"You sure this is the place?"
My Uber driver grizzled at me as I half-slept in the back seat. He pulled under a highway overpass into what seemed to be a scene from the Chronicles of Narnia. He looked around and then looked at me like he had just about enough of my kind: new Austinites. Once I tumbled out of the car with tripod in hand I found vestiges of old Austin before me. Large old trees framing the scene of a highway running through an underdeveloped neighborhood. That's where I found Audrey sitting calmly studying the vines that had overrun the concrete beams.
"I think like the story I tell about myself as a kid is that I was a city kid and I didn't really interact with nature. But that's not true, we just don't respect urban nature like we respect “pure” nature untouched and it's just its a myth. It's all important and magical. "
On home: "I grew up in the city. I never went camping or hiking. I didn't really get to know nature until going to college and going to Big Bend National Park with some friends. That's when I changed my major to biology and got really excited. As a kid in Cincinnati, I did connect with nature, even though I didn’t see it as that at the time. We had a ravine behind our house full of tires and stuff. We were right in the middle of the city and so the neighborhood kids and my sister and I would go out there and move tires around and pretend we were cleaning it up and just hang out outside all the time.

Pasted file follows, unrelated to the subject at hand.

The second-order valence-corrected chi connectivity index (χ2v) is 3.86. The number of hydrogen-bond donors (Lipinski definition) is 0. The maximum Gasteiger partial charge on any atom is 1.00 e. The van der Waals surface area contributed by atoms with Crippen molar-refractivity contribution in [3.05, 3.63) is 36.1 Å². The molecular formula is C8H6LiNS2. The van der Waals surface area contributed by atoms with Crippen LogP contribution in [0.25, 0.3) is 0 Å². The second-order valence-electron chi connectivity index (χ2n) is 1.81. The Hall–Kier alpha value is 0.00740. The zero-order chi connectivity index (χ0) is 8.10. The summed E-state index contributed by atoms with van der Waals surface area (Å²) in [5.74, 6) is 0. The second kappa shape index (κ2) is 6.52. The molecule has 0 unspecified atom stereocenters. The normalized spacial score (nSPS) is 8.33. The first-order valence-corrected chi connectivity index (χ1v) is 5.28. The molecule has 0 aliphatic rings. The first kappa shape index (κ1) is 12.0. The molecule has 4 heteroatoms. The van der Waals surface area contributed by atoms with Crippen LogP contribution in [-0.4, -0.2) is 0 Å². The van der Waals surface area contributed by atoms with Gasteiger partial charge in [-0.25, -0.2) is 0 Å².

On why we need trees: "In Austin, we experience severe drought and also torrential rain storms. Trees slow down water and help it to filter into the ground and clean it before it enters our creeks and river. In Austin and other cities, we have the urban heat island effect. Because of pavement and rooftops, heat gets reflected making it hotter in cities than in the surrounding countryside. So we have to use more air conditioning or be more comfortable. Trees, however, cool our cities, they cool our homes, they save us money.
Typically in cities, there's lower canopy cover in underserved neighborhoods. Which is another social justice issue. There are so many reasons why trees and nature are really critical for public health and for our sense of place."
“I think the biggest scam in America is that environmental issues are political. My parents are very conservative and we can't talk about climate change and environmental issues that affect everybody. I think that's the biggest scam because climate change and science should not be politicized. We need to care for our earth and the people and other beings that inhabit it. That doesn’t feel controversial to me.”
On New Beginnings:
"Moving to Austin was my first thing I can remember [after high school]. I felt like I found my home, that I had a choice. Cincinnati, while I love a lot about it, was not my adult home.
It was like this realization that you can make a home someplace else and you can connect with another place. It was really empowering to be able to do that. It felt like freedom.”
From Cincinnati, OH.
Lives in Austin, TX.